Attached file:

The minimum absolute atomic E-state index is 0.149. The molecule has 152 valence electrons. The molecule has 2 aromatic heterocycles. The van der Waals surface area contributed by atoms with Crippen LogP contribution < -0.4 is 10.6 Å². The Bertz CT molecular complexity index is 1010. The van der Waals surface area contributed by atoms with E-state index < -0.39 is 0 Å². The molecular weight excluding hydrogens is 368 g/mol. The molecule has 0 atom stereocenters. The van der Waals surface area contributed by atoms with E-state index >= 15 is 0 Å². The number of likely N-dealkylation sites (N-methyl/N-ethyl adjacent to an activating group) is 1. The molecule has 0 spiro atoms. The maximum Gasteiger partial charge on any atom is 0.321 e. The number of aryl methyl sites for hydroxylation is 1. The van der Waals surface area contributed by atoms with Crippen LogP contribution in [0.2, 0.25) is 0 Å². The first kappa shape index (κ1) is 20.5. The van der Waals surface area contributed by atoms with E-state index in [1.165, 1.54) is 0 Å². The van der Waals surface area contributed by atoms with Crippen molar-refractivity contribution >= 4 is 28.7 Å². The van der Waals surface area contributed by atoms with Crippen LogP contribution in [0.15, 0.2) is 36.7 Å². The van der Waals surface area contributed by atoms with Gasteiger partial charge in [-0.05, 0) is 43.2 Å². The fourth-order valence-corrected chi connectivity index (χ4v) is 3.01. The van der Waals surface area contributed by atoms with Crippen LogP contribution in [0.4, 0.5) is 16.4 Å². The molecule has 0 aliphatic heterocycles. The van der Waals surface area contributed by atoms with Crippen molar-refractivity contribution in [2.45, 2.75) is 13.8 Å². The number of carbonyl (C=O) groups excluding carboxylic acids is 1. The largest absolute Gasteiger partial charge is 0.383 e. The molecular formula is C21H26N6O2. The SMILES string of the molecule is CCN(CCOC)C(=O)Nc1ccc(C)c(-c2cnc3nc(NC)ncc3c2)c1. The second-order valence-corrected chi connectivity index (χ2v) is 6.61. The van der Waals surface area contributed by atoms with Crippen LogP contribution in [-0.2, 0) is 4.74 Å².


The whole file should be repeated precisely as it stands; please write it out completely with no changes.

The minimum absolute atomic E-state index is 0.149. The molecule has 152 valence electrons. The molecule has 2 aromatic heterocycles. The van der Waals surface area contributed by atoms with Crippen LogP contribution < -0.4 is 10.6 Å². The Bertz CT molecular complexity index is 1010. The van der Waals surface area contributed by atoms with E-state index < -0.39 is 0 Å². The molecular weight excluding hydrogens is 368 g/mol. The molecule has 0 atom stereocenters. The van der Waals surface area contributed by atoms with E-state index >= 15 is 0 Å². The number of likely N-dealkylation sites (N-methyl/N-ethyl adjacent to an activating group) is 1. The molecule has 0 spiro atoms. The maximum Gasteiger partial charge on any atom is 0.321 e. The number of aryl methyl sites for hydroxylation is 1. The van der Waals surface area contributed by atoms with Crippen LogP contribution in [0.2, 0.25) is 0 Å². The first kappa shape index (κ1) is 20.5. The van der Waals surface area contributed by atoms with E-state index in [1.165, 1.54) is 0 Å². The van der Waals surface area contributed by atoms with Crippen molar-refractivity contribution >= 4 is 28.7 Å². The van der Waals surface area contributed by atoms with Crippen LogP contribution in [0.15, 0.2) is 36.7 Å². The van der Waals surface area contributed by atoms with Gasteiger partial charge in [-0.05, 0) is 43.2 Å². The fourth-order valence-corrected chi connectivity index (χ4v) is 3.01. The van der Waals surface area contributed by atoms with Crippen LogP contribution in [0.4, 0.5) is 16.4 Å². The molecule has 0 aliphatic heterocycles. The van der Waals surface area contributed by atoms with Crippen molar-refractivity contribution in [2.45, 2.75) is 13.8 Å². The number of carbonyl (C=O) groups excluding carboxylic acids is 1. The largest absolute Gasteiger partial charge is 0.383 e. The molecular formula is C21H26N6O2. The SMILES string of the molecule is CCN(CCOC)C(=O)Nc1ccc(C)c(-c2cnc3nc(NC)ncc3c2)c1. The second-order valence-corrected chi connectivity index (χ2v) is 6.61. The van der Waals surface area contributed by atoms with Crippen LogP contribution in [-0.2, 0) is 4.74 Å².